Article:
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When you read about money matters, you will sometimes see the phrase, “getting your financial house in order.” What exactly does that mean? When your financial “house is in order,” it means it is built on a solid foundation. It means that you have six fundamental “pillars” in place that are either crucial for sustaining your financial well-being or creating wealth. #1: A savings account. This is your Fort Knox: the place where you store and build the cash you may someday use for your biggest purchases. Savings accounts pay a modest interest rate. You should still consider having a savings account, even in today’s low-interest rate environment. Banks and credit unions often limit the number and amount of withdrawals you can make from savings accounts per month.
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Tunde continues his talk with Jamarlin Martin from GHOGH Podcast. They discuss how QE or quantitative easing (money printing) is likely to look different in the next financial crisis in America and some tax benefits with side hustles....
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Tunde Ogunlana talks to Jamarlin with GHOGH Podcast. We discuss what an inverted yield curve usually means in the bond market and why Federal Reserve Chair Jerome Powell can't tell the public the truth when he sees big trouble on the horizon. We also discuss the global economy being trapped between massive debt and a starting place of low rates at the end of the economic cycle.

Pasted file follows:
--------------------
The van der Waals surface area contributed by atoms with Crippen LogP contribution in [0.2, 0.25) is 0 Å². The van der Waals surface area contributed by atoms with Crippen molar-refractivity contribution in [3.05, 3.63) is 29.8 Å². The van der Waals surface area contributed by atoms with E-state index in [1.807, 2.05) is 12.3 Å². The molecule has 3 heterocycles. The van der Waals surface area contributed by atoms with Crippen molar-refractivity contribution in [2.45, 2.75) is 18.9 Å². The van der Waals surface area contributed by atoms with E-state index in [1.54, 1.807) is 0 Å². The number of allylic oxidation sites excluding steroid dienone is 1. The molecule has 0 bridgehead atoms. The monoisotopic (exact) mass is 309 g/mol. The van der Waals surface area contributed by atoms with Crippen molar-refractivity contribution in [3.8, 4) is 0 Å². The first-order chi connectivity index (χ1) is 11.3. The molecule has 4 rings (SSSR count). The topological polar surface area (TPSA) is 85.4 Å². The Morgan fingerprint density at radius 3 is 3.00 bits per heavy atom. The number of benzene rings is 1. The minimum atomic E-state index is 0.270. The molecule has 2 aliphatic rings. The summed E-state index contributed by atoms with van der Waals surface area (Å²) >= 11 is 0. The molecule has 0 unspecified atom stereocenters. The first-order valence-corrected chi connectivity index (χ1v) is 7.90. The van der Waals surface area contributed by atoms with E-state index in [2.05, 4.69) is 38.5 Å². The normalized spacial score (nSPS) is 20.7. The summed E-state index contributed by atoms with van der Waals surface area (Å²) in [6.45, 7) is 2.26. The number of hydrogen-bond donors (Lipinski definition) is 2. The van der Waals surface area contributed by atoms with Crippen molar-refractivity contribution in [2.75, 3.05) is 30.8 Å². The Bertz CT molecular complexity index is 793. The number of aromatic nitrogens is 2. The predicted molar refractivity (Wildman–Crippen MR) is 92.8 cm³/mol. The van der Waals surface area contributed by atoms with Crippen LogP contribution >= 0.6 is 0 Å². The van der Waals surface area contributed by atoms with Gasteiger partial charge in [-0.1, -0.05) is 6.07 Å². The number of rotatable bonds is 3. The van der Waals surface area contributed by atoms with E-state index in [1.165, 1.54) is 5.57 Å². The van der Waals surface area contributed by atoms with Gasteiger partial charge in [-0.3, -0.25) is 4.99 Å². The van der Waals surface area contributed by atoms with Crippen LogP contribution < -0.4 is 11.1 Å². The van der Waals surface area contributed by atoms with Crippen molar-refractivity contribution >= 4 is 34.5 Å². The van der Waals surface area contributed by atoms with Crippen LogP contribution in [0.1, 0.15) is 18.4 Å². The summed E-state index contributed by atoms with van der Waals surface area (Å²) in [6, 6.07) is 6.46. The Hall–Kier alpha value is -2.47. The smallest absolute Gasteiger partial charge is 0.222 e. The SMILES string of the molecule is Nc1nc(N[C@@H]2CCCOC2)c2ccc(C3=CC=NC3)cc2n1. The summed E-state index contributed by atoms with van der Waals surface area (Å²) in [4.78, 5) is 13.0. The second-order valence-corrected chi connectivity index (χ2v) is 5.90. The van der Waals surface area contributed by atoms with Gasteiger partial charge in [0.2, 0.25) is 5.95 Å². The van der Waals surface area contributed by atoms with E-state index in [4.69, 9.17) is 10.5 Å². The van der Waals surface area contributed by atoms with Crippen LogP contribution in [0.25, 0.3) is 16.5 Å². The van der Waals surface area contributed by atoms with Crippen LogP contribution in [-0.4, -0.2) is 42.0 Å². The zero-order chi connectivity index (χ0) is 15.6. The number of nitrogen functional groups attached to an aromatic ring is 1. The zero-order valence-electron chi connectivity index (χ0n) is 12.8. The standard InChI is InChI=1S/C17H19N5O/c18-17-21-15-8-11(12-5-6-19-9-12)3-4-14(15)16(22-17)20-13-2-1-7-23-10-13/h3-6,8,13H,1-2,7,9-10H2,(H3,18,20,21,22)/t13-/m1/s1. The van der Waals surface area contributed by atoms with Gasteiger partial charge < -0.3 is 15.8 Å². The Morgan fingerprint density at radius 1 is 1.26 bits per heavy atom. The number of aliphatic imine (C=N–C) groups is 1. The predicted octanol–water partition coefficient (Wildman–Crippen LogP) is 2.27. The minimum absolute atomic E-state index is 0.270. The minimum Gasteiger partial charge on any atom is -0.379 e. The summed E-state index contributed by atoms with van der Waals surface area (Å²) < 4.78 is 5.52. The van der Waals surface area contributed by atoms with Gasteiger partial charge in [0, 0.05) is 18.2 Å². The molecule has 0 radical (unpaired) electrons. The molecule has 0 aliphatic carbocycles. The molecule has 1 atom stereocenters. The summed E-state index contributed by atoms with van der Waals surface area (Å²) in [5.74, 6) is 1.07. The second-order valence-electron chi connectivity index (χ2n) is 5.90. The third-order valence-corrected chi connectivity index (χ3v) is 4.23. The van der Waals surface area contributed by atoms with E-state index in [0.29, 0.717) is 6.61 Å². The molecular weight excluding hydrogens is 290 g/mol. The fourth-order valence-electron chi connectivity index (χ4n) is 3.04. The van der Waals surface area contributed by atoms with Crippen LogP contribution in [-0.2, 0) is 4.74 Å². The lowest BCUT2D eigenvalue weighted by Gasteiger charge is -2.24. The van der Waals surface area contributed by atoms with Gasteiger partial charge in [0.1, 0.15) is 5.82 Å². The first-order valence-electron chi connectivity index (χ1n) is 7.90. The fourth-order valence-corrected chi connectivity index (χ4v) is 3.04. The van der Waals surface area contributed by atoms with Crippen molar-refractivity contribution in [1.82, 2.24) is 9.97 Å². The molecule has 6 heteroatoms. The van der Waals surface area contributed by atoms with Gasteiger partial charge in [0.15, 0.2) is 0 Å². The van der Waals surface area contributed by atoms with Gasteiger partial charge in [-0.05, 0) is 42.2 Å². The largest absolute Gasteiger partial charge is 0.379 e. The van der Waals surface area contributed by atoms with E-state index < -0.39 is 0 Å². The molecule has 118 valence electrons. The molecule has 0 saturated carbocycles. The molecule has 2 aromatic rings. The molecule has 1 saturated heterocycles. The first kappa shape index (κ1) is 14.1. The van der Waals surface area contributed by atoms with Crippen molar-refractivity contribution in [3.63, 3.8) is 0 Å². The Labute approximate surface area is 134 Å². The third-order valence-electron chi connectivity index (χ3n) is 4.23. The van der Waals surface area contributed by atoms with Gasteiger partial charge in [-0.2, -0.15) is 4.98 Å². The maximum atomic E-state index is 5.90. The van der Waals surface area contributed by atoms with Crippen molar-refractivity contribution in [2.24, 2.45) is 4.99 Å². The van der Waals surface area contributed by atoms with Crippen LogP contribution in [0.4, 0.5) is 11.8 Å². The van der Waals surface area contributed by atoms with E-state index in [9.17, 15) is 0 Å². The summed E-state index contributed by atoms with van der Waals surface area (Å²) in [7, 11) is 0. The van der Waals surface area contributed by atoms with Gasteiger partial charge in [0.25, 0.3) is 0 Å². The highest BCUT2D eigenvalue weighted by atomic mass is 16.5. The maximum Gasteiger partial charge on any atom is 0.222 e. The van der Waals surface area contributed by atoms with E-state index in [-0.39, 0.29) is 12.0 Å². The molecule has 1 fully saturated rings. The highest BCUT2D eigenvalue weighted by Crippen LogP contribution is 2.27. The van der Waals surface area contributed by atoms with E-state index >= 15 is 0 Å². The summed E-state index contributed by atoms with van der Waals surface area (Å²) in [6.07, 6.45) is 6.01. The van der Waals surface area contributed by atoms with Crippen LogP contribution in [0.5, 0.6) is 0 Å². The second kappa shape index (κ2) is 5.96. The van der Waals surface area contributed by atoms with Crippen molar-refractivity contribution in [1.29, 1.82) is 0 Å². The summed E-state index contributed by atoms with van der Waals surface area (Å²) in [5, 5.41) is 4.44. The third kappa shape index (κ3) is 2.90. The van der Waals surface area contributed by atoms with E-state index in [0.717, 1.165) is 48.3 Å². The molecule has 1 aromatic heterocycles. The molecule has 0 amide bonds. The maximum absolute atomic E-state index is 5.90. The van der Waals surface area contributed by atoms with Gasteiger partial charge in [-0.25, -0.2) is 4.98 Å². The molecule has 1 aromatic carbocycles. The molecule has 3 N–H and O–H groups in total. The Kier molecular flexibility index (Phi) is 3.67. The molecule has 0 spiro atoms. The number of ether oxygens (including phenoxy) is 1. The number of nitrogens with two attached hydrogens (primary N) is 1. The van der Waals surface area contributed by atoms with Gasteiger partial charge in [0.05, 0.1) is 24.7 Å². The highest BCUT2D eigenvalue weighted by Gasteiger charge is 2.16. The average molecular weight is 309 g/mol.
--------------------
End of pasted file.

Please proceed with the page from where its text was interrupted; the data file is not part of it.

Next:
and Global Economy
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Too often, it persuades investors to make questionable moves. Fear affects investors in two distinct ways. Every so often, a bulletin, headline, or sustained economic or market trend will scare them and make them question their investing approach. If they overreact to it, they may sell low now and buy high later – or in the worst-case scenario, they derail their whole investing and retirement planning strategy. Besides the fear of potential market shocks, there is also another fear worth noting – the fear of being too involved in the market. People with this worry are often superb savers, but reluctant investors. They amass large bank accounts, yet their aversion to investing in equities may hurt them in the long run. Impulsive investment decisions tend to carry
a Financial Strategy
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What do each of these terms really mean? Investment management can be active or passive. Sometimes, that simple, fundamental choice can make a difference in portfolio performance. During a particular market climate, one of these two methods may be widely praised, while the other is derided and dismissed. In truth, both approaches have merit, and all investors should understand their principles. How does passive asset management work? A passive asset management strategy employs investment vehicles mirroring market benchmarks. In their composition, these funds match an index – such as the S&P 500 or the Russell 2000 – component for component. As a result, the return from a passively managed fund precisely matches the return of the index it replicates. The glass-half-full aspect of this is that the investment will never underperform that benchmark. The glass-half-empty aspect is that it will never outperform it, either.
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Careers & businesses end, but the need to borrow remains. We spend much of our adult lives working, borrowing, and buying. A good credit score is our ally along the way. It retains its importance when we retire. Retirees should do everything they can to maintain their credit rating. A FICO score of 700 or higher is useful whether an individual works or not. For example, some retirees will decide to refinance their home loans. A recently published study from the Center for Retirement Research at Boston College